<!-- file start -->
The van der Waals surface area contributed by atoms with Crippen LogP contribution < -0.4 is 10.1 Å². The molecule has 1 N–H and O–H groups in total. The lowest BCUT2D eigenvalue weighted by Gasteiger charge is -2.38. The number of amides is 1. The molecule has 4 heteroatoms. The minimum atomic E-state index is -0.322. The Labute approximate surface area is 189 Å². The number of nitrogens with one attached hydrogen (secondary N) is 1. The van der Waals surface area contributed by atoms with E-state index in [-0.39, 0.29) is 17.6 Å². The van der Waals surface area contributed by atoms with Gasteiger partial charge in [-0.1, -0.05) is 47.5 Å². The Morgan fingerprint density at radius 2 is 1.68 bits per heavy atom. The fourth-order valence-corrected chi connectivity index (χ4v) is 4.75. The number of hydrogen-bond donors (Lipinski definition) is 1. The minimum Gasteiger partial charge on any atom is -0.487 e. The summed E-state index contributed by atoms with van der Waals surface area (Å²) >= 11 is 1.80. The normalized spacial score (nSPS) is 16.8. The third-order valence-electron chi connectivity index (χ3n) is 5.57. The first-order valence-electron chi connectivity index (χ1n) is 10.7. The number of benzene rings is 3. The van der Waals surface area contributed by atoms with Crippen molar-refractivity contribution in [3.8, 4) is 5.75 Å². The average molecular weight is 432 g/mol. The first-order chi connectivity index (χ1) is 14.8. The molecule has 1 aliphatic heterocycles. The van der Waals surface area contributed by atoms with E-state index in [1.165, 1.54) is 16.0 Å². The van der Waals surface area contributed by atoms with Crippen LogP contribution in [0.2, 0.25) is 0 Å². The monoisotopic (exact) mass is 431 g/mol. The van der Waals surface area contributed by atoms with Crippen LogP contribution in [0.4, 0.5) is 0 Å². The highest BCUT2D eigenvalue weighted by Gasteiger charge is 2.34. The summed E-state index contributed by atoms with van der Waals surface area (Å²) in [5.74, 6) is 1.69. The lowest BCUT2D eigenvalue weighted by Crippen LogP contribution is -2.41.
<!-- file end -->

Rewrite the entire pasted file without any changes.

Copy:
The van der Waals surface area contributed by atoms with Crippen LogP contribution < -0.4 is 10.1 Å². The molecule has 1 N–H and O–H groups in total. The lowest BCUT2D eigenvalue weighted by Gasteiger charge is -2.38. The number of amides is 1. The molecule has 4 heteroatoms. The minimum atomic E-state index is -0.322. The Labute approximate surface area is 189 Å². The number of nitrogens with one attached hydrogen (secondary N) is 1. The van der Waals surface area contributed by atoms with E-state index in [-0.39, 0.29) is 17.6 Å². The van der Waals surface area contributed by atoms with Gasteiger partial charge in [-0.1, -0.05) is 47.5 Å². The Morgan fingerprint density at radius 2 is 1.68 bits per heavy atom. The fourth-order valence-corrected chi connectivity index (χ4v) is 4.75. The number of hydrogen-bond donors (Lipinski definition) is 1. The minimum Gasteiger partial charge on any atom is -0.487 e. The summed E-state index contributed by atoms with van der Waals surface area (Å²) >= 11 is 1.80. The normalized spacial score (nSPS) is 16.8. The third-order valence-electron chi connectivity index (χ3n) is 5.57. The first-order valence-electron chi connectivity index (χ1n) is 10.7. The number of benzene rings is 3. The van der Waals surface area contributed by atoms with Crippen molar-refractivity contribution in [3.8, 4) is 5.75 Å². The average molecular weight is 432 g/mol. The first-order chi connectivity index (χ1) is 14.8. The molecule has 1 aliphatic heterocycles. The van der Waals surface area contributed by atoms with E-state index in [1.165, 1.54) is 16.0 Å². The van der Waals surface area contributed by atoms with Crippen LogP contribution in [0.2, 0.25) is 0 Å². The monoisotopic (exact) mass is 431 g/mol. The van der Waals surface area contributed by atoms with Crippen LogP contribution in [0.4, 0.5) is 0 Å². The highest BCUT2D eigenvalue weighted by Gasteiger charge is 2.34. The summed E-state index contributed by atoms with van der Waals surface area (Å²) in [5.74, 6) is 1.69. The lowest BCUT2D eigenvalue weighted by Crippen LogP contribution is -2.41.